The BBC generally avoids telling its audiences about the treatment of Palestinian refugees living in Arab states and why they have not been resettled by their host countries four generations on.
In October 2018 the BBC’s Paul Adams produced a report titled “After 70 years, who are the Palestinian refugees?” in which he visited Burj Al-Barajneh refugee camp in Beirut. Viewers saw one interviewee state that Palestinian refugees in Lebanon “don’t have the right to work or to own properties” but no further information was supplied.
In the past we have seen that the BBC’s presentation of the number of Palestinian refugees in Lebanon has been inaccurate.
In recent days protests have taken place in Lebanon.
“A couple of hundred Palestinian refugees protested Tuesday in the streets of Beirut against Lebanon’s labour ministry cracking down on businesses employing foreign workers without a permit.
They and dozens of demonstrators in Palestinian refugee camps in the capital, as well as the south and east of the country, denounced the move as “unfair”. […]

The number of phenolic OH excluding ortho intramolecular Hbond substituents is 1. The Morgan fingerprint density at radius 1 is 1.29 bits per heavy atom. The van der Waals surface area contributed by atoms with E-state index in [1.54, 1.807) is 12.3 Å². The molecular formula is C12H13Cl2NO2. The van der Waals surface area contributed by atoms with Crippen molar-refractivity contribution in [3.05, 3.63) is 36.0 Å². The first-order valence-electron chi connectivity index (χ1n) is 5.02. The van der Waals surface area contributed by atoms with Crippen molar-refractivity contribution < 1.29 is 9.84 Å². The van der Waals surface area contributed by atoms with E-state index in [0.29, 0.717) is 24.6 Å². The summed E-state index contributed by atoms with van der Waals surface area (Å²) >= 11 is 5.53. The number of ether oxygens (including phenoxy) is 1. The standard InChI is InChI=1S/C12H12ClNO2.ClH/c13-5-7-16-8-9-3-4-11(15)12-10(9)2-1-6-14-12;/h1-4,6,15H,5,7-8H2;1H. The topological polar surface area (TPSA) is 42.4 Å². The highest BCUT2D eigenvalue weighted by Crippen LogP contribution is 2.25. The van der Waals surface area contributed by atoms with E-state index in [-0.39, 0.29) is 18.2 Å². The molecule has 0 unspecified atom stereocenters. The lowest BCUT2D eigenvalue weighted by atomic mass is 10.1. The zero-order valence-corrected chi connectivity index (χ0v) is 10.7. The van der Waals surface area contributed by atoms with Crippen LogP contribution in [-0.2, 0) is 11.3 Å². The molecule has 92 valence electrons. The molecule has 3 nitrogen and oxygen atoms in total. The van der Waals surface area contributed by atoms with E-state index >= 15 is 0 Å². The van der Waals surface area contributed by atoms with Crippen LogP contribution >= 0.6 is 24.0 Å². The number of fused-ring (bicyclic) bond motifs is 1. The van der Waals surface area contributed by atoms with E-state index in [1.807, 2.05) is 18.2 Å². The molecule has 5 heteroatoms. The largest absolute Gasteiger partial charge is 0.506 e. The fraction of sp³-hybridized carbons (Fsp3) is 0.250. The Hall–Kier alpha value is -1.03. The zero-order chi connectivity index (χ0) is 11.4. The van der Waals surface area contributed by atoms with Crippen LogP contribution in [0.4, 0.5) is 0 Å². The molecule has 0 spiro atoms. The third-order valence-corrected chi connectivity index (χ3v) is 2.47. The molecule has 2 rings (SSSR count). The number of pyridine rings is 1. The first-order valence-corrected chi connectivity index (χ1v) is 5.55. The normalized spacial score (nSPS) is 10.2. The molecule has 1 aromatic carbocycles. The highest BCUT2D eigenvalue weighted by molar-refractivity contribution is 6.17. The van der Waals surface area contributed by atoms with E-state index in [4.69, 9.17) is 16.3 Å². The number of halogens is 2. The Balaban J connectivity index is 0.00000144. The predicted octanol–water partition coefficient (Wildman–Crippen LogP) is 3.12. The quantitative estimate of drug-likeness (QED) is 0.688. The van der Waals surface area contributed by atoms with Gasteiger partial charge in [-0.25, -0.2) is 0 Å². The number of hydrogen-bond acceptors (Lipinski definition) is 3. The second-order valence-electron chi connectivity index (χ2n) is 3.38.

In Beirut, security forces prevented the protesters from reaching parliament, where this year’s much delayed state budget was under discussion.”
Khaled Abu Toameh explains the background to those protests.
“Lebanon…has launched an unprecedented crackdown on illegal foreign workers, including Palestinians, thereby triggering a wave of protests among Palestinians living there.
The Lebanese authorities say the crackdown on illegal foreign workers is directed mostly against Syrians who fled to Lebanon after the beginning of the civil war in Syria in 2011. As part of this campaign against illegal workers, several businesses have been closed and many Palestinian and Syrian workers have been suspended from their jobs.
The Palestinians…launched protests in different parts of Lebanon against the crackdown on illegal foreign workers. Protesters burned tires at the entrances to a number of refugee camps, and some Palestinian factions and officials, condemning the campaign, have asked the Lebanese authorities to halt their measures against Palestinian businessmen and workers. […]
Lebanese law restricts Palestinians’ ability to work in several professions, including law, medicine and engineering, and bars them from receiving social security benefits. In 2001, the Lebanese parliament also passed a law prohibiting Palestinians from owning property.”
Apparently several days of protests eventually prompted changes to the Lebanese government’s policy.